What Causes It and What You Can Do about It
by Arash Asher, MD
Until recently, the cognitive changes brought on by cancer treatment – often called chemo brain or chemo fog – were brushed under the rug. Many physicians believed they were simply a result of anxiety or distress and, therefore, not a real medical concern. We are now learning, however, that up to 75 percent of people treated for cancer do experience some form of cognitive symptoms due to the disease and its treatment.
Although chemo brain symptoms can vary quite a bit among individuals, some commonly reported cognitive effects include
- Word-finding difficulties
- An inability to multitask
- Short-term memory problems
- Difficulty concentrating or a short attention span
The truth is that chemo brain may not be the best term to describe cancer-related cognitive effects. Historically, it was assumed that chemotherapy was the cause of the problem, hence the term chemo brain. However, recent research suggests that, although chemotherapy may be a risk factor for developing these problems, many other factors may play a significant role. These include
- Radiation therapy
- Hormonal changes from antiestrogen drugs used to treat some types of breast cancer or androgen-suppression drugs used in treating prostate cancer
- Poor sleep
- Side effects from other medications that are often given to people undergoing treatment for cancer, including pain medications, some anti-nausea medications, and corticosteroids
- Severe stress, anxiety, or depression
Up to 75 percent of people treated for cancer experience some form of mild cognitive impairment.
In addition, many scientists now believe that it may not be the chemotherapy itself that causes cognitive changes (as most chemotherapy drugs can’t readily infiltrate the brain tissue). Instead, they hypothesize that cognitive changes are a result of the body’s reaction to the chemotherapy. Think about, for example, how you feel when you have the flu. Most people feel tired, a bit blue, achy … and foggy.
No one wants to study for a midterm when they are down with the flu. And the reason isn’t the flu virus itself, but rather the body’s response to the flu virus. When you have the flu, your body releases chemicals called inflammatory chemicals, or cytokines, that make you feel tired, achy, and foggy. It’s your body’s way of forcing you to rest.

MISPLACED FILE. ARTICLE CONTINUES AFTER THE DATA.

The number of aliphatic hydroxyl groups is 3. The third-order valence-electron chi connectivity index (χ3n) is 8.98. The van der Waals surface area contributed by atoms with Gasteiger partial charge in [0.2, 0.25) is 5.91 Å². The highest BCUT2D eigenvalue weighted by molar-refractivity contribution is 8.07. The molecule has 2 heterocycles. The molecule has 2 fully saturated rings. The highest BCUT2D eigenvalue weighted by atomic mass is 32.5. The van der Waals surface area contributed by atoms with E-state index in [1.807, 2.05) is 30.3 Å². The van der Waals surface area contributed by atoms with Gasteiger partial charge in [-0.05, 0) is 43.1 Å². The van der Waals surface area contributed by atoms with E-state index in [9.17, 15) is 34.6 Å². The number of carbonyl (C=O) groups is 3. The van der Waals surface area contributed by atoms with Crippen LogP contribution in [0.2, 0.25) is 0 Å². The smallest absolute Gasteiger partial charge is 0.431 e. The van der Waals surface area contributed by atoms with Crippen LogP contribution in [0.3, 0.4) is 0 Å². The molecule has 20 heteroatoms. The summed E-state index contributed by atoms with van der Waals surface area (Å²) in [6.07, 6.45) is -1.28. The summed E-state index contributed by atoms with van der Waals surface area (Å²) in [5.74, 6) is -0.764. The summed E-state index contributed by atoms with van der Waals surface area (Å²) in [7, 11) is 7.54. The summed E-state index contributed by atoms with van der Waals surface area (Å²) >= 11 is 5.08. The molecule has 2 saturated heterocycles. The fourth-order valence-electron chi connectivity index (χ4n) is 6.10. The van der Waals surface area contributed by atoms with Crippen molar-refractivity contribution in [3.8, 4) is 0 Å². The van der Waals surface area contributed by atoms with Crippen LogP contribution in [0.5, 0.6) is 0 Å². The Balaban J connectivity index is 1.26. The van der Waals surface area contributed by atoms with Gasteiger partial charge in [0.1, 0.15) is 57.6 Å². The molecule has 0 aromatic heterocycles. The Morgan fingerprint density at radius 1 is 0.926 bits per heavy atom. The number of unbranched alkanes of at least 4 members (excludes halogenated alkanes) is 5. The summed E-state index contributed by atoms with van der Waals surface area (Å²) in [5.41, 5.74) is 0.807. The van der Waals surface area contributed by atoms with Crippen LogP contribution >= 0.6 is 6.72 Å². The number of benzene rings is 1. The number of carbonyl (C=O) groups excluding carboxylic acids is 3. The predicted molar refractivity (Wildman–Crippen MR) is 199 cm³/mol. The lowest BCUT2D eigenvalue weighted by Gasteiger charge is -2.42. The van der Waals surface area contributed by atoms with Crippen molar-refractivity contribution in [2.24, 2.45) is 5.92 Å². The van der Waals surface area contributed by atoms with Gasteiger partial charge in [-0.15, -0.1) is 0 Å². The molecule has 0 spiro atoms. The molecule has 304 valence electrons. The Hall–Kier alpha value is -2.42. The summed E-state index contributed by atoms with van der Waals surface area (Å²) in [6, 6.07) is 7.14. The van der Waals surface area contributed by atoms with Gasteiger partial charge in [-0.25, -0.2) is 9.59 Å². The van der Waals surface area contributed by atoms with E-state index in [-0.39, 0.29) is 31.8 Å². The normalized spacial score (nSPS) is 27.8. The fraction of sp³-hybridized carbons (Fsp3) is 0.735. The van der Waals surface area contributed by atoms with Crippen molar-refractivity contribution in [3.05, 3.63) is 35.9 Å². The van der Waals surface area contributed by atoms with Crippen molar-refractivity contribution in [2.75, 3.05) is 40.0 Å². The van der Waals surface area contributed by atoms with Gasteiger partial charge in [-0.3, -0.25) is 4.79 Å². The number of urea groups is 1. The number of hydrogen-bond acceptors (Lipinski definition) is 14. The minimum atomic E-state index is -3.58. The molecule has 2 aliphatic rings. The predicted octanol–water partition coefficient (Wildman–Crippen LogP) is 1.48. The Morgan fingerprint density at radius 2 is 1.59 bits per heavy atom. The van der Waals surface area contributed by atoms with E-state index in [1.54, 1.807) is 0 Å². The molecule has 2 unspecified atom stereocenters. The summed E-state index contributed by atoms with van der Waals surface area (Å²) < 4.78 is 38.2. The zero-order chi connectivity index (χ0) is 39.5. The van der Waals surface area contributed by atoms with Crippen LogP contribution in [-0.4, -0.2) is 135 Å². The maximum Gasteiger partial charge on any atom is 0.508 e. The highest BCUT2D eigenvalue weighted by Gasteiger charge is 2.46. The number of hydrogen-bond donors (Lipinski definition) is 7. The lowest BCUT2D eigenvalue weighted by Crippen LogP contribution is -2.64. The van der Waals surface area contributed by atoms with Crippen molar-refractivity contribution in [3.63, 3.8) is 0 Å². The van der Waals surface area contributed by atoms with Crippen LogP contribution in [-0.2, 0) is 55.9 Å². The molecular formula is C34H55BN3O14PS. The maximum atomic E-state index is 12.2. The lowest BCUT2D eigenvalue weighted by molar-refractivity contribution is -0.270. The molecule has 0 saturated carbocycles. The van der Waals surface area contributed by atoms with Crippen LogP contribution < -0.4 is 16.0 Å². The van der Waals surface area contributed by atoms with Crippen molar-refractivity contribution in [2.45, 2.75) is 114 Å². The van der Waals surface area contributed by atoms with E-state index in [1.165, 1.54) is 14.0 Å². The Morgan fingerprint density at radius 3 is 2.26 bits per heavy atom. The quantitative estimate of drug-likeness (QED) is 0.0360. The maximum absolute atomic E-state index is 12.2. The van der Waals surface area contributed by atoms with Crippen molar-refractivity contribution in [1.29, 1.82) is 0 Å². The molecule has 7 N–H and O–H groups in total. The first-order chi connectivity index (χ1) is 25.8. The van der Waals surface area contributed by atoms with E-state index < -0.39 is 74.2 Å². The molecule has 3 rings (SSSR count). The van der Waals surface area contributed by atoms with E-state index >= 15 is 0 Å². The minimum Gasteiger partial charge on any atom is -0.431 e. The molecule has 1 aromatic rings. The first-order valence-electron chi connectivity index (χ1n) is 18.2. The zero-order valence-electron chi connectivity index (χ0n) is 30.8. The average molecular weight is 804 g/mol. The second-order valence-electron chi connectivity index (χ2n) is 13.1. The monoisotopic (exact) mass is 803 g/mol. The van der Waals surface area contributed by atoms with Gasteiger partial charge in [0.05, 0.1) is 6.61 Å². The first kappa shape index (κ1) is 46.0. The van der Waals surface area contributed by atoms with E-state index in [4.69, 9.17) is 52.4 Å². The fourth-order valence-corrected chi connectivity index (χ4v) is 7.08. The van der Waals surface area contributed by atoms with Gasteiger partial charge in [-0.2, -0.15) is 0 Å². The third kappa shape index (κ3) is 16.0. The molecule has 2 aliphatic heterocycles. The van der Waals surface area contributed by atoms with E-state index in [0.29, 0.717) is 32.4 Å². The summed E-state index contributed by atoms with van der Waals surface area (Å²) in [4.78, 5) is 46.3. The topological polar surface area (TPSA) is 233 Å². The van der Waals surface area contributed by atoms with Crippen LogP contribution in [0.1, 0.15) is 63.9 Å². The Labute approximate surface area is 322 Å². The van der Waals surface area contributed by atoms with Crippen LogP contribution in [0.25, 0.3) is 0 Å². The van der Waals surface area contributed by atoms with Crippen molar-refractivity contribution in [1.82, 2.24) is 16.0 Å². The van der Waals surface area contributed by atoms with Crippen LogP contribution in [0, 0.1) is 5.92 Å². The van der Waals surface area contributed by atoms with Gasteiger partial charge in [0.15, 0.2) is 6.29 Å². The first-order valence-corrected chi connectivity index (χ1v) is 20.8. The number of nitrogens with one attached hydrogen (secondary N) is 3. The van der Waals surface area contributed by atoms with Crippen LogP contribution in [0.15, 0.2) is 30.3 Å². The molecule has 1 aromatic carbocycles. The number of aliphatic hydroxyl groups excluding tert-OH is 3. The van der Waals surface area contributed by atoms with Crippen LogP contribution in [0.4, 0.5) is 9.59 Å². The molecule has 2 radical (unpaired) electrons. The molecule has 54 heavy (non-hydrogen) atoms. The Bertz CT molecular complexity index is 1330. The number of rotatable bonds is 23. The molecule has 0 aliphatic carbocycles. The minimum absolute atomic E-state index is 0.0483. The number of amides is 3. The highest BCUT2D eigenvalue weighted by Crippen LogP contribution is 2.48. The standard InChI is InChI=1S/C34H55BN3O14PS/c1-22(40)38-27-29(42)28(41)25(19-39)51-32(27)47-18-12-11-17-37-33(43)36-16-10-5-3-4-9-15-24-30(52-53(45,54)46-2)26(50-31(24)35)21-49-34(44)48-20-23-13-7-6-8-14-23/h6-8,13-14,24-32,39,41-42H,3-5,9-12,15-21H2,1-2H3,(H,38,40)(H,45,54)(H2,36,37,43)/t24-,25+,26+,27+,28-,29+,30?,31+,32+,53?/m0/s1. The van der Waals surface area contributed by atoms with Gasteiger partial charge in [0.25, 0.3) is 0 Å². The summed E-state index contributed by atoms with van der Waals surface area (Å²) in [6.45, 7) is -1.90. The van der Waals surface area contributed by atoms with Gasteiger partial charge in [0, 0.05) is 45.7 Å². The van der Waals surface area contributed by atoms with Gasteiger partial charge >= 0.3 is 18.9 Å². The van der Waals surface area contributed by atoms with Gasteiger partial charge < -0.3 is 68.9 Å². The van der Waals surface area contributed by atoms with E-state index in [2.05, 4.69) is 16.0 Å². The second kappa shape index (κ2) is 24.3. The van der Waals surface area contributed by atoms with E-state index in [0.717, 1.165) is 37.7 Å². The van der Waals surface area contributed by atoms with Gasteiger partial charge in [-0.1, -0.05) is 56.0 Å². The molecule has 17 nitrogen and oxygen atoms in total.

In terms of how this relates to chemotherapy, one prevailing theory is that your body treats the chemo drugs like it would any foreign bug. Just like when you have the flu, when you undergo chemotherapy, your body produces cytokines. These chemicals make you feel tired and, you guessed it, foggy.
How to Cope
Whatever the cause of cancer-related cognitive changes, here are a few things you can do to manage them.
- Bide your time. Studies show that around 75 percent of survivors return to pre-cancer cognitive functioning within six to twelve months of finishing active treatment and require no intervention.
- Exercise. Recent evidence suggests that moderate aerobic exercise during or after chemotherapy can help reduce cancer-related cognitive symptoms. Exercise can also help combat fatigue and improve your mood, which both can affect cognitive functioning.
- Manage depression and anxiety. There is a tremendous amount of overlap between the symptoms of depression and anxiety and the symptoms of chemo brain. Talk to your doctor about ways to manage your anxiety and depression. Professional therapy, depression medications, and mind-body exercises can all be useful.
- Talk to your doctor. In order to rule out other possible causes of cognitive changes, your doctor should review all your medications to make sure none of them are contributing to your cognitive symptoms. You should also have some basic lab work done (such as thyroid testing and blood counts) to check for other medical conditions that can affect cognitive functioning.
- Sleep. Make sure you are doing what you can to guard your sleep. The correlative relationship between inadequate or poor quality sleep and cognitive challenges can’t be emphasized enough.
- Get organized. Keeping your workspace and living area more organized may help you better keep track of things. For example, choose specific places to store items such as your keys or glasses, and return them to the same spot.
- Don’t multitask. Try to focus on doing one thing at a time.
- Consider cognitive rehabilitation. Talk to your doctor about the possibility of using cognitive rehabilitation to help you manage your symptoms. Although more research is needed, some newer evidence does point to the benefits of cognitive rehabilitation programs (where available) for cancer survivors experiencing cancer-related cognitive dysfunction.
Dr. Arash Asher is the director of Cancer Survivorship & Rehabilitation at the Samuel Oschin Comprehensive Cancer Institute at Cedars-Sinai Medical Center in Los Angeles, CA. Dr. Asher specializes in the nonpharmacologic management of pain, cancer-related fatigue, cognitive dysfunction, and neuropathy in cancer survivors.
This article was published in Coping® with Cancer magazine, May/June 2016.